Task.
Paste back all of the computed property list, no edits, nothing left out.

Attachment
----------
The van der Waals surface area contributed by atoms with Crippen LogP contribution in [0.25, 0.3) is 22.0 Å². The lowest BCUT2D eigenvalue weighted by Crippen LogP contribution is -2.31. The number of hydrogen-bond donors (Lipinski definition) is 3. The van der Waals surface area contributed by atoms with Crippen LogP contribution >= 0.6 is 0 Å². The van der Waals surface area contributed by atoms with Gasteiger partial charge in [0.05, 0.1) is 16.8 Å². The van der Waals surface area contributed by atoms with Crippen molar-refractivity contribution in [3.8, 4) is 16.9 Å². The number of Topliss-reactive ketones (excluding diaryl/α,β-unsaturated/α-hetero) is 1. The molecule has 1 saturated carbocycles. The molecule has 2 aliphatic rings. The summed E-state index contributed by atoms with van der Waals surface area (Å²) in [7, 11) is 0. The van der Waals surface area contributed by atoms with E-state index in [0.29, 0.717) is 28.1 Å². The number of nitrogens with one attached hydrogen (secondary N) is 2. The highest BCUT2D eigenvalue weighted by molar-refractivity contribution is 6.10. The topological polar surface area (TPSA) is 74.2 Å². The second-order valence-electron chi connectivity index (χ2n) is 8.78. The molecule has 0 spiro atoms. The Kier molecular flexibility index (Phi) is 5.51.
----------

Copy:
The van der Waals surface area contributed by atoms with Crippen LogP contribution in [0.25, 0.3) is 22.0 Å². The lowest BCUT2D eigenvalue weighted by Crippen LogP contribution is -2.31. The number of hydrogen-bond donors (Lipinski definition) is 3. The van der Waals surface area contributed by atoms with Crippen LogP contribution >= 0.6 is 0 Å². The van der Waals surface area contributed by atoms with Gasteiger partial charge in [0.05, 0.1) is 16.8 Å². The van der Waals surface area contributed by atoms with Crippen molar-refractivity contribution in [3.8, 4) is 16.9 Å². The number of Topliss-reactive ketones (excluding diaryl/α,β-unsaturated/α-hetero) is 1. The molecule has 1 saturated carbocycles. The molecule has 2 aliphatic rings. The summed E-state index contributed by atoms with van der Waals surface area (Å²) in [7, 11) is 0. The van der Waals surface area contributed by atoms with E-state index in [0.29, 0.717) is 28.1 Å². The number of nitrogens with one attached hydrogen (secondary N) is 2. The highest BCUT2D eigenvalue weighted by molar-refractivity contribution is 6.10. The topological polar surface area (TPSA) is 74.2 Å². The second-order valence-electron chi connectivity index (χ2n) is 8.78. The molecule has 0 spiro atoms. The Kier molecular flexibility index (Phi) is 5.51.